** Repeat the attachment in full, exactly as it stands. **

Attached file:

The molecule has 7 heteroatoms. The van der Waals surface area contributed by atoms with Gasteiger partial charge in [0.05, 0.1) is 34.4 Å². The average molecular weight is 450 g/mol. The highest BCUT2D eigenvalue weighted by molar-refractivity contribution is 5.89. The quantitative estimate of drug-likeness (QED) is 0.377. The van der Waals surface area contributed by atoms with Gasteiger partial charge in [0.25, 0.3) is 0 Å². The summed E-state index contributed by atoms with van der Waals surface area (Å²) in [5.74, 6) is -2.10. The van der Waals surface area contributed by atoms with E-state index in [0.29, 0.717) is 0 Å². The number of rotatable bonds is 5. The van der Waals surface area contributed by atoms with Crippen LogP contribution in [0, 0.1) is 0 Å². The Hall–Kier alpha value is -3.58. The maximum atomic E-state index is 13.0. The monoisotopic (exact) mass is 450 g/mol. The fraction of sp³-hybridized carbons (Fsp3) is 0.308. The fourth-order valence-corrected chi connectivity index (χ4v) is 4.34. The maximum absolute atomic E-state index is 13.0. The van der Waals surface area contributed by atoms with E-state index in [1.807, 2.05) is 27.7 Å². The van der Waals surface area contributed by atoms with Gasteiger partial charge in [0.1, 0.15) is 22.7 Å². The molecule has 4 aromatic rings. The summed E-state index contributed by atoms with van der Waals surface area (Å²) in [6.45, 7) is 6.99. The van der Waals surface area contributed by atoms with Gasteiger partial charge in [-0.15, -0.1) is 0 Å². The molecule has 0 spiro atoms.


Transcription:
The molecule has 7 heteroatoms. The van der Waals surface area contributed by atoms with Gasteiger partial charge in [0.05, 0.1) is 34.4 Å². The average molecular weight is 450 g/mol. The highest BCUT2D eigenvalue weighted by molar-refractivity contribution is 5.89. The quantitative estimate of drug-likeness (QED) is 0.377. The van der Waals surface area contributed by atoms with Gasteiger partial charge in [0.25, 0.3) is 0 Å². The summed E-state index contributed by atoms with van der Waals surface area (Å²) in [5.74, 6) is -2.10. The van der Waals surface area contributed by atoms with E-state index in [0.29, 0.717) is 0 Å². The number of rotatable bonds is 5. The van der Waals surface area contributed by atoms with Crippen LogP contribution in [0, 0.1) is 0 Å². The Hall–Kier alpha value is -3.58. The maximum atomic E-state index is 13.0. The monoisotopic (exact) mass is 450 g/mol. The fraction of sp³-hybridized carbons (Fsp3) is 0.308. The fourth-order valence-corrected chi connectivity index (χ4v) is 4.34. The maximum absolute atomic E-state index is 13.0. The van der Waals surface area contributed by atoms with E-state index in [1.807, 2.05) is 27.7 Å². The van der Waals surface area contributed by atoms with Gasteiger partial charge in [0.1, 0.15) is 22.7 Å². The molecule has 4 aromatic rings. The summed E-state index contributed by atoms with van der Waals surface area (Å²) in [6.45, 7) is 6.99. The van der Waals surface area contributed by atoms with Gasteiger partial charge in [-0.15, -0.1) is 0 Å². The molecule has 0 spiro atoms.